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Home > ARRA Stories > Stimulus Grant Establishes `Facebook for Scientists`
Stimulus Grant Establishes `Facebook for Scientists`

By Michael Purdy

November 4, 2009

Washington University School of Medicine in St. Louis will be one of seven institutions to create a new national network for sharing information between scientists.

A $12.2 million grant from National Center for Research Resources (NCRR) will establish the network, which has been described as "Facebook for scientists." The funding for this effort comes from the American Recovery and Reinvestment Act of 2009.

"Science has become increasingly complex, and that's leading to diverse research collaborations that often fall outside of traditional lines," says Kristi Holmes, Ph.D., bioinformaticist at Washington University's Bernard Becker Medical Library. "This new network will help researchers find one another and explore potential avenues of collaboration that they might not have considered before."

The project's lead organization is the University of Florida; other participants are Cornell University, Weill Cornell Medical College, Indiana University, the Scripps Research Institute and the Ponce School of Medicine in Puerto Rico. Initially, each institution will establish its own network of researchers. Within two years, the team aims to have the network connected across the country. Eventually organizers intend to broaden the scope of the project to include researchers around the world.

Holmes, Rakesh Nagarajan, M.D., Ph.D., associate professor of pathology and immunology and director of the Center for Biomedical Informatics (CBMI) and Leslie McIntosh, Ph.D., a research instructor in ophthalmology and visual sciences, will lead Washington University's contributions to the network. Their group will evaluate the overall project, make the network more accessible to users and gather feedback from users to fine-tune the network.

Project collaborators will build upon open-source software known as VIVO that was originally developed at Cornell University. Described as a research discovery tool, VIVO allows users to search on one site for all publicly known information about a specific topic or researcher. On Cornell's VIVO site, a search for the word "cancer," for example, yields dozens of results, but they are broken up into categories like "people," "opportunities" and "topics." Clicking on any category takes one to another set of subgroups that allows searchers to more quickly find exactly what they want.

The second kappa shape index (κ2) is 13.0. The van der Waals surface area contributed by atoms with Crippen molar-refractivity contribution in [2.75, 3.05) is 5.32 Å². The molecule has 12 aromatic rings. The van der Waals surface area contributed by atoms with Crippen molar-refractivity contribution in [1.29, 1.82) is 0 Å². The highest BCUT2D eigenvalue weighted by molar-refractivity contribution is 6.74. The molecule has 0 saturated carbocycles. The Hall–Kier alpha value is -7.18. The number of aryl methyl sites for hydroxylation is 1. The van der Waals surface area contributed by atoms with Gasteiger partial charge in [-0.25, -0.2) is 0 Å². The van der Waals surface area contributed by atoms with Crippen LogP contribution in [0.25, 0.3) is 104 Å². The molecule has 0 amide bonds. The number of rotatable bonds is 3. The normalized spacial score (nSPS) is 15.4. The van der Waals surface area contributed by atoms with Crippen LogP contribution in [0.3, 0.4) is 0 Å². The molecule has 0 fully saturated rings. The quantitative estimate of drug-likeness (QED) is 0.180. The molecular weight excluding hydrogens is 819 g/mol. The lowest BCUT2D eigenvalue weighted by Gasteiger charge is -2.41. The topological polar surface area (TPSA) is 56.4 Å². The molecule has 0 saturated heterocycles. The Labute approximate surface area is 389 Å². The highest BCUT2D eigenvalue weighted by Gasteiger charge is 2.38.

Scientists will not need to regularly update their profiles on the new network. Instead, collections of relevant facts, such as name, title, publication record, and more will be collected from verifiable data sources, such as scientific journals and university web pages. This will allow individual profiles to be automatically updated, minimizing the need for manual revision and making the information easily searchable and presentable.

By helping scientists to find one another, researchers will be able to improve their ongoing studies and forge collaborations that can lead to new discoveries, according to Michael Conlon, Ph.D., interim director of biomedical informatics for University of Florida and the principal investigator of the grant.

"The goal of the program is national networking of all scientists," Conlon says.

The Washington University portion of this project and the CBMI are supported by the Institute of Clinical and Translational Sciences (ICTS) at Washington University. The ICTS is Washington University's implementation of a National Institutes of Health program known as the Clinical and Translational Science Awards, which provides funding for research designed to reduce the time it takes laboratory discoveries to be translated into improved diagnosis and treatment of patients.

Washington University School of Medicine's 2,100 employed and volunteer faculty physicians also are the medical staff of Barnes-Jewish and St. Louis Children's hospitals. The School of Medicine is one of the leading medical research, teaching and patient care institutions in the nation, currently ranked third in the nation by U.S. News & World Report. Through its affiliations with Barnes-Jewish and St. Louis Children's hospitals, the School of Medicine is linked to BJC HealthCare.

This article originally appeared on the Washington University in St. Louis, School of Medicine website. Reposted with permission.

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